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Old 05-19-2006, 07:36 AM  
mtmjay
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Default Framing water damage

I have water damaged framing in a shower on all three sides. The wood has rotted through the studs about 16" high. Two of the three sides are exterior walls. One of the walls is load bearing. Can the studs be replaced by adding new studs right next to what is left of the old ones or dose the wall have to be completely torn down and rebuilt?



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Old 05-19-2006, 02:24 PM  
woodworkingmenace
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You can add the studs right next to the ones that is rotted, but, take the rotted ones out, once you DO put the new ones in. (If not the rot will spread to the good wood and you will be in the same boat as you are now).

Prime the entire surrounding area, if its got a chance to get wet...Maybe slap some poly on it, a few coats too.

Now, WHY it got wet, is something you should REALLY address! Because if it happens again, it could rot the sill plate, (if it already hasnt, so check that too), and create all kinds of mold in your bathroom and that could be a hazard for the entire family!)...

You "didnt" build the shower, using the outside walls as your shower wall, did you? huh? (I pray that you didnt )... Or, was this an already build in thing that happened to have the base rotted out from constant useage? That happens for the old tin ones, though they do last many years, the shower pans really werent made for it, but, until they gave out, who would know, right? (Though the rust is a dead give away on that part).

Ok, dont sister or marry them to the others, put them down after checking to make sure there isnt any rot to the sill plate, (take a knife and pry underneath and see if you can get it in there, if you can, its rotted too and has to be taken out)....

Just my take, others will have an opinion, I'm sure...(probaby a better one too!)..

Jesse



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Old 05-19-2006, 02:58 PM  
Square Eye
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Quote:
Originally Posted by mtmjay
I have water damaged framing in a shower on all three sides. The wood has rotted through the studs about 16" high. Two of the three sides are exterior walls. One of the walls is load bearing. Can the studs be replaced by adding new studs right next to what is left of the old ones or dose the wall have to be completely torn down and rebuilt?
If the rotten wood is dry, then there will be no spreading of rot to the new wood. NEVER poly over wood before framing. If moisture does seep in around a nail or a through a crack, there will be no way for it to ever dry out. Now is the time to concentrate your efforts on keeping it dry. Almost nothing beats a one-piece shower unit, but that is usually not an option in a finished house without tearing out a wall. Do whatever you can to prevent water from getting into the wall space. This is the best defense against water and subsequent rot. Just keep it dry.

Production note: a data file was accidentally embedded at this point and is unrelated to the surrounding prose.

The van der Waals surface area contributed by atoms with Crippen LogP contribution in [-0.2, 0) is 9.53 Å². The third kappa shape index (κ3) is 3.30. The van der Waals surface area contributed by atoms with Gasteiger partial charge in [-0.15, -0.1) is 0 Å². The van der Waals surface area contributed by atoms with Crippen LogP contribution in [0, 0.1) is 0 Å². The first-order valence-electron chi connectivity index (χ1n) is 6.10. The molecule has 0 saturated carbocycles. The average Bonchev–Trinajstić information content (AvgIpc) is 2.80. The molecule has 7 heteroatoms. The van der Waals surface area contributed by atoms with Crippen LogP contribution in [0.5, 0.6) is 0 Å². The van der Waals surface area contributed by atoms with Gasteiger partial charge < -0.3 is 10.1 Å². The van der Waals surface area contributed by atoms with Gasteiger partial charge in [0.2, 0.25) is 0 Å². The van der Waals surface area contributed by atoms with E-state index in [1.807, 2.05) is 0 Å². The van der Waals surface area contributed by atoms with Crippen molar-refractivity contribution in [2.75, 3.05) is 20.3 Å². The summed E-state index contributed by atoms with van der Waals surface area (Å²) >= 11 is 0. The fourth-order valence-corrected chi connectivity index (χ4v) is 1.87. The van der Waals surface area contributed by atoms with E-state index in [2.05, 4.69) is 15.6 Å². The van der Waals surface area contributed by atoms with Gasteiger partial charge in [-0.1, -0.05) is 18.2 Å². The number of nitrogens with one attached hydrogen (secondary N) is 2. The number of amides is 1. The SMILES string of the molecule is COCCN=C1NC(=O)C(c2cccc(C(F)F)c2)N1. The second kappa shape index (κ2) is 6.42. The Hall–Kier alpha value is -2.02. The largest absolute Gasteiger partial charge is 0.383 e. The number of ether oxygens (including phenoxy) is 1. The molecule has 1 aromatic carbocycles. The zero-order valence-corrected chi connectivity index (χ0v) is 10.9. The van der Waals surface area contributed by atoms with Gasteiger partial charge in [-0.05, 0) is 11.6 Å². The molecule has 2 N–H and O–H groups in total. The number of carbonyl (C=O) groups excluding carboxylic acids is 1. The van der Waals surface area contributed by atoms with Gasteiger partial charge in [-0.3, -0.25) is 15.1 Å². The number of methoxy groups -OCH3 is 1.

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Old 05-19-2006, 07:37 PM  
inspectorD
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Wouldn't it be great to see some pictures of these problems?Then folks could get real answers.
I am assuming(bad choice)that the previous wall was tiled?
If so tear out as much of the old stuff you need to, then start to rebuild right alongside the areas affected.Install some concrete board where the new fiberglass 3 piece unit will go and hook up all new fixtures at this point because you may have had leaks which contributed to the problem.Do some mud'in and paint.....done.Then also make sure you have some fan ventilation in the room to get rid of moisture.Make sure this vents to the Exterior ,not the attic, all the way outside.

Make some plans with someone to use their shower(if you don't have another)as this may be some hard work and you may need one.

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Old 07-31-2006, 04:36 PM  
Scootsmcg
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One quick cure that no one has mentioned is once the repairs are completed (whichever route you decide to take), is CAULK CAULK AND THEN CAULK some more. This is extremely important in keeping water from getting behind the shower walls and fixtures.

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Old 09-23-2006, 07:11 AM  
Ron6519
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As stated previously, check the sill plate for damage. Sequence for repair:
1. Replace rotted sill.
2. Cut out damaged wood and fill in with new wood. Do not take out whole stud. Support wall as needed
3. Sister new stud next to it.
4. Figure out why it happened and don't make the same mistake.

Ron



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